Introduction to Confucianism
Confucianism is a mainly Chinese tradition or way of life propagated by Confucius during the 4th-5th century BCE. Throughout the history of the Chinese lineages, Confucianism changed and adapted itself to new social and political demands. Although transformed over time, it is the teachings of Confucius is still the foundation of learning, the origin of values, and the social regulations of the Chinese.
Confucianism has influenced the Chinese attitude towards life and has set patterns of living and standards of social values, which have provided the background for Chinese political theories and institutions. Confucius’ teachings, which relate to ethics, honor, social responsibility, familial obligations, ancestor worship, and observation of rites and historical precedence, provide the glue that gives the Chinese civilization continuity and durability. Its influence has also extended to other countries in parts of Asia. Confucius lived in a time of division and instability in ancient China, during the Zhou dynasty.
Throughout the duration of the Zhou dynasty, China was divided into small independent warring states ruled over by feudal lords, whose authority was maintained through punishments, laws, and force rather than a genuine concern for the welfare of the people. Confucius sought to work in areas of advising governments and traveling around the states of China. Although he was largely unsuccessful in getting the lords to implement his ideas, in his final years spent as a teacher, his works were compiled into what was known as the Four Books and Five Classics. After his death, the Analects(Lunyu) a compilation of his teachings, was recorded by the succeeding generations of Confucius’s disciples.
The Analects were based primarily on the oral and written transmissions of the master’s sayings. It contains historical anecdotes, embodying the basic values of the Confucian tradition: learning, reciprocity (Shu), filial piety (xiao), gentleman(Junzi) and rituals (Li). These teachings have continued to guide the Chinese people to this very day, with many people still studying it as well. Filial piety (xiao) In the opinion of Confucius, children owed an obligation of loyalty and respect to their parents. Filial piety was a central value in traditional Chinese culture. Its importance went far beyond that of the biblical commandment, Honor thy mother and thy father. Filial piety was and still is a value based on strict principles of hierarchy, obligation, and obedience.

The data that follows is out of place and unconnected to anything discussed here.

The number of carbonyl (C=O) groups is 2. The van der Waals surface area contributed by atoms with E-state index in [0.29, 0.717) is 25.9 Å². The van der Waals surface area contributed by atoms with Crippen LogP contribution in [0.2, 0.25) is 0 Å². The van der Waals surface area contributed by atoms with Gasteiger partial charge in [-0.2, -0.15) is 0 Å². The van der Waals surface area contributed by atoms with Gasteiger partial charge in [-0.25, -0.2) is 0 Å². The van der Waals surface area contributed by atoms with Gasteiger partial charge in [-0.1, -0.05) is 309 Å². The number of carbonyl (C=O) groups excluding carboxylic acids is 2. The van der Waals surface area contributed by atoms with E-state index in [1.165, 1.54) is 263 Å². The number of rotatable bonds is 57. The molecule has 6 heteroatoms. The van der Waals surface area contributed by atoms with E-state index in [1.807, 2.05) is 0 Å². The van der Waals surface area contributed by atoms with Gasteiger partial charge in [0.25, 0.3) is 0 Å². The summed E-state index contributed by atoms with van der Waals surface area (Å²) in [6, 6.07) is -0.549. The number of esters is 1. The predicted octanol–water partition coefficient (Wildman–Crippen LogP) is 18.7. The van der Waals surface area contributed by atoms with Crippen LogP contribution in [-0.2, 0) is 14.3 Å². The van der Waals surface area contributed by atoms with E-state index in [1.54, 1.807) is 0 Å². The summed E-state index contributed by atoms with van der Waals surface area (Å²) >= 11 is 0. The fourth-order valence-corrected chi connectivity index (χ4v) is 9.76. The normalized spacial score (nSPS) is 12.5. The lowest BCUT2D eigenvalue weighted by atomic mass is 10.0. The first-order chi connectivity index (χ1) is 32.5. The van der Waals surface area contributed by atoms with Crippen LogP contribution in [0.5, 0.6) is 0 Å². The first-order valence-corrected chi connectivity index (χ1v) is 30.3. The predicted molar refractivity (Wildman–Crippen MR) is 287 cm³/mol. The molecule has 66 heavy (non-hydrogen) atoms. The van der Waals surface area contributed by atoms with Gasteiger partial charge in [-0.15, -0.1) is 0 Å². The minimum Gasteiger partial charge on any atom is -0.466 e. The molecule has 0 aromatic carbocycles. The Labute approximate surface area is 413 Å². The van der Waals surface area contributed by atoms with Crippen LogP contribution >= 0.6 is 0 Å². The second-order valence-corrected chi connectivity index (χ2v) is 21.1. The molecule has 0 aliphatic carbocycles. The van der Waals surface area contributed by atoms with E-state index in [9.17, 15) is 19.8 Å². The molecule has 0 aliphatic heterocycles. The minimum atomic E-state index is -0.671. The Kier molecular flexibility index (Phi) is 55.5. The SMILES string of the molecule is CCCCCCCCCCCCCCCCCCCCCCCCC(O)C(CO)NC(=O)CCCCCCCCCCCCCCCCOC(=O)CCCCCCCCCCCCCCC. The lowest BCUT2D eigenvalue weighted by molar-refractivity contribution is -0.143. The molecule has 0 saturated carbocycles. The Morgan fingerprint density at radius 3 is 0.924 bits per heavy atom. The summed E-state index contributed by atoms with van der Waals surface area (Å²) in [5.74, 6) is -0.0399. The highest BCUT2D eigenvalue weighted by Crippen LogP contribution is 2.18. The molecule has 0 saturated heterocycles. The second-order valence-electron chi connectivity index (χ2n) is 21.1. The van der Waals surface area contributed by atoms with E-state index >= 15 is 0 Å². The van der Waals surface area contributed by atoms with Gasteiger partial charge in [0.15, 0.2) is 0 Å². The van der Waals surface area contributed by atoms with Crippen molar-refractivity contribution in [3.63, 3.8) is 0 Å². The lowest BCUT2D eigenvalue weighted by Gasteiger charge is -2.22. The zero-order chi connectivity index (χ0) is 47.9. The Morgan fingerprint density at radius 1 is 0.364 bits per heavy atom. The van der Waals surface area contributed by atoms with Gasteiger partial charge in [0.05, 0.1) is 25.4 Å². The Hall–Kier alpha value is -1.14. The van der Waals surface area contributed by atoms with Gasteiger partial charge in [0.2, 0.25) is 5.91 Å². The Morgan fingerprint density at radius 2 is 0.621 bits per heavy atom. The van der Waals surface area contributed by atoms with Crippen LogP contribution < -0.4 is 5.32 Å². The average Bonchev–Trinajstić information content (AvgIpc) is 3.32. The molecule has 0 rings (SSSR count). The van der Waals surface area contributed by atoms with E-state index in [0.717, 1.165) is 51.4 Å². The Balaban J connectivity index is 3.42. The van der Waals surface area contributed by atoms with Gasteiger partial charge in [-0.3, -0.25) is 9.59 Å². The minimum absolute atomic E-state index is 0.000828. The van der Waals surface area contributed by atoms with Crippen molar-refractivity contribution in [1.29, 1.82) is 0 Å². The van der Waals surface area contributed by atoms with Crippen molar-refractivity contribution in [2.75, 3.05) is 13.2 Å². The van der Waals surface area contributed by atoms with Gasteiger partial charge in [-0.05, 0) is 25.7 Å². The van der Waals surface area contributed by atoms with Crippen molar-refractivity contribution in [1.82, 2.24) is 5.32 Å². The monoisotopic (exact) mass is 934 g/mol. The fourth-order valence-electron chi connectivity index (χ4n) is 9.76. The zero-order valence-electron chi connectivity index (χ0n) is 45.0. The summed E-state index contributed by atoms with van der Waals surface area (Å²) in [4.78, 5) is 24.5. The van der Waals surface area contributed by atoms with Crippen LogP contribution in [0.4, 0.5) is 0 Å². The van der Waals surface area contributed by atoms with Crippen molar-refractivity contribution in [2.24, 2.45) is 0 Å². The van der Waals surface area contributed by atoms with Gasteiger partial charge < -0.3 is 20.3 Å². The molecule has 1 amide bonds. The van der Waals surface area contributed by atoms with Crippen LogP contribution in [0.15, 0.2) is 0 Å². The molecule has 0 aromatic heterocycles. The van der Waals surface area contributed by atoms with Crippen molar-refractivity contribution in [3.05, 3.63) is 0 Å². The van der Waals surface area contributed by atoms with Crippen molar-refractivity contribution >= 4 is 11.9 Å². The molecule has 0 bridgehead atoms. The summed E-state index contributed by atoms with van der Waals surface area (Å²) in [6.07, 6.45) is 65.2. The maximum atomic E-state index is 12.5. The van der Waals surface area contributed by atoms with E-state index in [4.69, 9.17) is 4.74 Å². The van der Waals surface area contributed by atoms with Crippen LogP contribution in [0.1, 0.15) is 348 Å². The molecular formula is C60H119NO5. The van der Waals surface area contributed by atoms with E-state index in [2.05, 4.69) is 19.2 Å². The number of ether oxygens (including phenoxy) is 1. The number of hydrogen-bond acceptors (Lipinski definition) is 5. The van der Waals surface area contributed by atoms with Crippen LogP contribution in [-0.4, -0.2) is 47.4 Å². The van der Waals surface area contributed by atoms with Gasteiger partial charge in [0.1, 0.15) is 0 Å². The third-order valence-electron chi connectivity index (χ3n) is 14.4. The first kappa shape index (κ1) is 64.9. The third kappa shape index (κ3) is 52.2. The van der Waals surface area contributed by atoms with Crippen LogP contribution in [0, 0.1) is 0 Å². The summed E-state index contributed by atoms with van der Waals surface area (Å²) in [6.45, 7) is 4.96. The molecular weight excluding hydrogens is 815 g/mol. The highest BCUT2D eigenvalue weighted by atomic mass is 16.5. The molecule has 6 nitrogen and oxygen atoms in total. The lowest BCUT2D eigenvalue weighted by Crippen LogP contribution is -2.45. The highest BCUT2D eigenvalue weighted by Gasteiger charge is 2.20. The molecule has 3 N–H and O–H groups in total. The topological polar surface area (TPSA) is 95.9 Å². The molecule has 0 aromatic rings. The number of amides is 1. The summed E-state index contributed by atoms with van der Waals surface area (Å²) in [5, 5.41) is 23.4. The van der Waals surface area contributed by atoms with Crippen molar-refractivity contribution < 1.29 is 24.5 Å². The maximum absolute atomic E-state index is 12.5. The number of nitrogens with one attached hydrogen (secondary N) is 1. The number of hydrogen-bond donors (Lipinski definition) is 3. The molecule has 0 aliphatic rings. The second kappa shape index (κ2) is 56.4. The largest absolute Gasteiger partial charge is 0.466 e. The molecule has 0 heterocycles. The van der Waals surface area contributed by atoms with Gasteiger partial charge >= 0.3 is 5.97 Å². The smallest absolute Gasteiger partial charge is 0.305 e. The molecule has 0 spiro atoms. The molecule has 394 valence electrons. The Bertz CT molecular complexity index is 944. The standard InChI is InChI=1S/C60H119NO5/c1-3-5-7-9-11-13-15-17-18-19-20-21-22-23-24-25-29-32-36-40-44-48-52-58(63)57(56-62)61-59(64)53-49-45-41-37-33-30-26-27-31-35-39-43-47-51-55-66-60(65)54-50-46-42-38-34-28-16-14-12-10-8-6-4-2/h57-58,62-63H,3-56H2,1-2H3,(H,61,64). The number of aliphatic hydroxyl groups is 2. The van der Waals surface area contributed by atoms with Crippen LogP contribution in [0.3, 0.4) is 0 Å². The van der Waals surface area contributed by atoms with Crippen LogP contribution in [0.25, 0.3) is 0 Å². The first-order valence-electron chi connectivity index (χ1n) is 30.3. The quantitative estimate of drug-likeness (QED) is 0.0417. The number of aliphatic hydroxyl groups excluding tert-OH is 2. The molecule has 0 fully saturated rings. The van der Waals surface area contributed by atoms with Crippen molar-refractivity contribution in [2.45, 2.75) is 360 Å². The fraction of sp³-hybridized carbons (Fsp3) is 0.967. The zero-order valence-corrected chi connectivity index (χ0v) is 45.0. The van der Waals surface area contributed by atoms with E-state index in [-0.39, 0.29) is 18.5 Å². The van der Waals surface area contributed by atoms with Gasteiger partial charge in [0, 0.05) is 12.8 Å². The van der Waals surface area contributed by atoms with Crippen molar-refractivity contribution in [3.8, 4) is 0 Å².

By correspondence, this concept was expanded to other family and social relationships. These bonds set out the duties and expectations that exist between the Ruler and the Ruled (Emperor and Subjects), Father and Son, Husband and Wife, Friend to Friend. Within these relationships, each individual had specific duties. Filial piety does not require absolute submissiveness to parental authority but that of recognition and reverence for the source of life. It determines the moral value of a person in his society. Because the family is the building block of society, this hierarchical system of respect is, by extension, applied to one’s country.
The logic behind this is that the family is the basic unit of the human community and those harmonious family relationships will inevitably lead to a harmonious society and a peaceful state. For those who belong to the ruling class, their virtues in family affairs are even more significant for the entire country: When a ruler feels profound affection for his parents, the common people will naturally become humane (Lunyu,8:2). Confucious realized that moral life begins in the family. Respecting those who gave us life and cared for us in our time of need is the least individuals could do.
The practice of filial piety, though not as stringent, is still present in Chinese culture today, as well as other Asian countries. Gentleman (Junzi) The model of an ideal person in Confucian philosophy is called ajunziin Chinese. In the English this word is translated in many ways; some prominent translations include gentleman, the superior man, exemplary man, and cultivated man. In its original meaning, jun means a sovereign, a ruler or a lord. During the time of Confucius, China was not a unified country or an empire but had multiple states and principalities. The head of each state is called ajun. Ziliterally means a son. Therefore, in its original meaning,junzi refers to a son of a lord or a prince. In Confucian texts, this term is used to refer not only to the princes but also ministers and aristocratic men whose duty is to govern the state and set an example for the people.